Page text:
Dizziness 5% vs 1% 12% vs 5% 5% vs 4% 4% vs 3% 7% vs 7%
Drowsiness/Somnolence 8% vs 5% 15% vs 2% 10% vs 3% 3% vs 2% 5% vs 4%
Made insomnia/sleep disorder worse 1% vs 0% <1% <1% 3% vs 2% <1%
Headache 7% vs 6% 19% vs 16% 21% vs 13% <1% 30% vs 35%
Nausea <1% 7% vs 4% 5% vs 4% 3% vs 2% 6% vs 7%
Unpleasant taste <1% <1% 17% vs 3% <1% <1%

Sleep-walking, amnesia, and hallucinations appear to be very rare when any of these medicines are taken as they should be. However, the reports of these problems should be a warning that excessive use and especially excessive doses in the middle of the night can raise the risk of serious problems. Combining sleeping pills with alcohol, even just a drink or two, is not a good idea and raises the risk of side effects.

Age, Race, and Gender Differences

The new insomnia medicines are as effective in older adults as they are in younger people. But they cause more side effects in older people. For that reason, older adults should use a lower dose. In general, the recommended starting dose of all the drugs (except Rozerem) in older adults is half the usual dose. Also, studies have shown that all sleeping drugs, not just the new ones, increase the risk of hip fracture in older people, because they can lead to falls.

Talking With Your Doctor

It's important for you to know that the information we present here is not meant to substitute for a doctor's judgment. But we hope it will help you and your doctor arrive at a decision about which sleeping pill is best for you-if one is warranted at all-and which will give you the most value for your health-care dollar.

Bear in mind that many people are reluctant to discuss the cost of medicine with their doctor, and that studies have found that doctors do not routinely take price into account when prescribing medicine. Unless you bring it up, your doctors might assume that cost is not a factor for you.

Many people (including physicians) think that newer drugs are better. While that's a natural assumption to make, it's not necessarily true. Studies consistently find that many older medicines are as good as-and in some cases better than-newer medicines. Think of them as "tried and true," particularly when it comes to their safety record. Newer drugs have not yet met the test of time, and unexpected problems can and do crop up once they hit the market.

Of course, some newer prescription drugs are indeed more effective and safer. Talk with your doctor about the pluses and minuses of newer vs. older medicine, including generic drugs.

Prescription medicines go "generic" when a company's patents on them lapses, usually after about 12 to 15 years. At that point, other companies can make and sell the drug.

Generics are much less expensive than newer brand-name medicine, but they're not lesser-quality drugs. Indeed, most generics remain useful even many years after first being marketed. That's why more than 60 percent of all prescriptions in the U.S. today are written for generics.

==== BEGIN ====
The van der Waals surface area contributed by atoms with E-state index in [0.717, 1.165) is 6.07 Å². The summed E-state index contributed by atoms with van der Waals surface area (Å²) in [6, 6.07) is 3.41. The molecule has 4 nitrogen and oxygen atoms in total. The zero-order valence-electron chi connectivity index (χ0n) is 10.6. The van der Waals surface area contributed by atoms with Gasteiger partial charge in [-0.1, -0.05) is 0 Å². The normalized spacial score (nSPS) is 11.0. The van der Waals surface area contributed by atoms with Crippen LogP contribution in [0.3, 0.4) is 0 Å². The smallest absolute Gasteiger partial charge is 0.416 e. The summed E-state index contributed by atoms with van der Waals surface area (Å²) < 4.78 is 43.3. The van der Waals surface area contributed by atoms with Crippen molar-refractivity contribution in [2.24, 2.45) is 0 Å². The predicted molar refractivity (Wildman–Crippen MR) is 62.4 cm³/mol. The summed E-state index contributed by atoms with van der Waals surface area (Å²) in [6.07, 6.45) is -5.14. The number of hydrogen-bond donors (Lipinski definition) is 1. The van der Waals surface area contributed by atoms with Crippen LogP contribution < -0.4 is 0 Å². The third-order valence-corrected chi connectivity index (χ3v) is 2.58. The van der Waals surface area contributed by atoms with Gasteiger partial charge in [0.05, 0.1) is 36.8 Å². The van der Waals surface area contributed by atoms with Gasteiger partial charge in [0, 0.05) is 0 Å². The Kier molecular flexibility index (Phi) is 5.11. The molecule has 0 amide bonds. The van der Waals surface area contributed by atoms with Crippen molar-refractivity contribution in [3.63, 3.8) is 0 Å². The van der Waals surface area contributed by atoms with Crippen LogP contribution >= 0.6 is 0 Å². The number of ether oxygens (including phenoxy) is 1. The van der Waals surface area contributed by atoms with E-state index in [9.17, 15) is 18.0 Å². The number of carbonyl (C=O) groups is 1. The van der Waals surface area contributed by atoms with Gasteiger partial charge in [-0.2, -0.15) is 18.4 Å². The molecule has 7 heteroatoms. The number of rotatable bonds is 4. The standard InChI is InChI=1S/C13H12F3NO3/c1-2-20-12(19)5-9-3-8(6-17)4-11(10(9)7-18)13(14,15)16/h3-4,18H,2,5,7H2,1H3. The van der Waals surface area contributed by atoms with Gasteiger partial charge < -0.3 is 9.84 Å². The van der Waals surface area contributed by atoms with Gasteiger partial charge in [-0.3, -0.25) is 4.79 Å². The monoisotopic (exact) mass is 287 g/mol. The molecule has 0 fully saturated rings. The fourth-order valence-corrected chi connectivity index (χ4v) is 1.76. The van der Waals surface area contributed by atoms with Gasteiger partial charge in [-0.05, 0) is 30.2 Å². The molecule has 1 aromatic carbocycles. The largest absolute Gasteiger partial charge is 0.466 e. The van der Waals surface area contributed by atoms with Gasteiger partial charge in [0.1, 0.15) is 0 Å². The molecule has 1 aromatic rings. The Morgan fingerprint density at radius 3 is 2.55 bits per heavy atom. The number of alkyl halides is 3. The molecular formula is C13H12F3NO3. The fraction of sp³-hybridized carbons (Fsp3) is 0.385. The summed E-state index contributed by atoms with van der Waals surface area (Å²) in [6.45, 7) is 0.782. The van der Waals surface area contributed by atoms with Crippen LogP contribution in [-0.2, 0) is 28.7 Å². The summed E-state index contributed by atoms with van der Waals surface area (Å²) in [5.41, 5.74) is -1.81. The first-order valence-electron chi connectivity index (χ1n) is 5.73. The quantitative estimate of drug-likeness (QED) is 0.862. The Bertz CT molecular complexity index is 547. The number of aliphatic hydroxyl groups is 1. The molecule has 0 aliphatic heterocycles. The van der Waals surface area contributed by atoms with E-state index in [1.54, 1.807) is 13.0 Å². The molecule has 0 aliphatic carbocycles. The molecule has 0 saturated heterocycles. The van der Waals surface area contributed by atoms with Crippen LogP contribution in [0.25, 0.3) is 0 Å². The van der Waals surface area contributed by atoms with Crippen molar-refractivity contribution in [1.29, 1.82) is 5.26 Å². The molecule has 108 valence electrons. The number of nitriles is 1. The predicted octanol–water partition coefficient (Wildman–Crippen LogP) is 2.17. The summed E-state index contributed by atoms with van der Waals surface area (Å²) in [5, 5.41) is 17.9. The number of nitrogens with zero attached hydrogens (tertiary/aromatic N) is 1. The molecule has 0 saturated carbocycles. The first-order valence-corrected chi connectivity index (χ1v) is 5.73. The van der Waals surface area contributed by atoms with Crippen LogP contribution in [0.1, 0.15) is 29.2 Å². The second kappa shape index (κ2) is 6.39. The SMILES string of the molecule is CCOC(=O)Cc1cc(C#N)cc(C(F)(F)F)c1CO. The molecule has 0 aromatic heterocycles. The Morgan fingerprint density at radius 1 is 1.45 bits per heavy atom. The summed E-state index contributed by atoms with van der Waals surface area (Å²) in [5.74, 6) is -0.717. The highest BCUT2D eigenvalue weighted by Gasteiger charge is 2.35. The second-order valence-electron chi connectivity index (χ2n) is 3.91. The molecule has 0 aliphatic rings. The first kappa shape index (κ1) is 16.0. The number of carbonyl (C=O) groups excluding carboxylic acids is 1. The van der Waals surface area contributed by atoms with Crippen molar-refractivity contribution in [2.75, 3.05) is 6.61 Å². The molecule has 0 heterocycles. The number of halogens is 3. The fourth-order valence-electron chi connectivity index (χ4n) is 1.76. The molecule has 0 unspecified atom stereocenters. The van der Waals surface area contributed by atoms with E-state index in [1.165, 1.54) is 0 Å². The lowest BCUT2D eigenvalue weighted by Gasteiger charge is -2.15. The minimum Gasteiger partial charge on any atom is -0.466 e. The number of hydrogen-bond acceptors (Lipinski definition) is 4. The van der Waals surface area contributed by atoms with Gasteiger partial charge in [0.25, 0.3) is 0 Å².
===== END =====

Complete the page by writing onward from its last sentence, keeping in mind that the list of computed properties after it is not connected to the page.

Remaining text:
Another important issue to talk about with your doctor is keeping a record of the drugs you are taking. There are several reasons for this:

  • First, if you see several doctors, each might not be aware of medicine the others have prescribed.
  • Second, since people differ in their response to medication, it's common for doctors today to prescribe several before finding one that works well or best.
  • Third, many people take several prescription medications, nonprescription drugs, and dietary supplements at the same time. They can interact in ways that can either reduce the benefit you get from the drug or be dangerous.
  • Fourth, the names of prescription drugs-both generic and brand-are often hard to pronounce and remember.

For all those reasons, it's important to keep a written list of all the drugs and supplements you are taking and periodically review it with your doctors.

And always be sure that you understand the dose of the medicine being prescribed for you and how many pills you're expected to take each day. Your doctor should tell you this information. When you fill a prescription at a pharmacy or if you get it by mail, check to see that the dose and the number of pills per day on the pill bottle match the amounts your doctor told you.

How We Picked the Best Buy Drugs

Our evaluation is primarily based on an independent scientific review of the evidence on the effectiveness, safety, and adverse effects of the newer sleeping pills. A team of physicians and researchers at Oregon Health & Science University Evidence- Based Practice Center conducted the analysis as part of the Drug Effectiveness Review Project, or DERP. DERP is a first-of-its-kind multi-state initiative to evaluate the comparative effectiveness and safety of hundreds of prescription drugs.

A synopsis of DERP's analysis of the insomnia drugs forms the basis for this report. The synopsis was based on DERP's analysis as well as a search for recent trials, systematic reviews, and FDA information. A consultant to Consumer Reports Best Buy Drugs is also a member of the Oregon-based research team, which has no financial interest in any pharmaceutical company or product.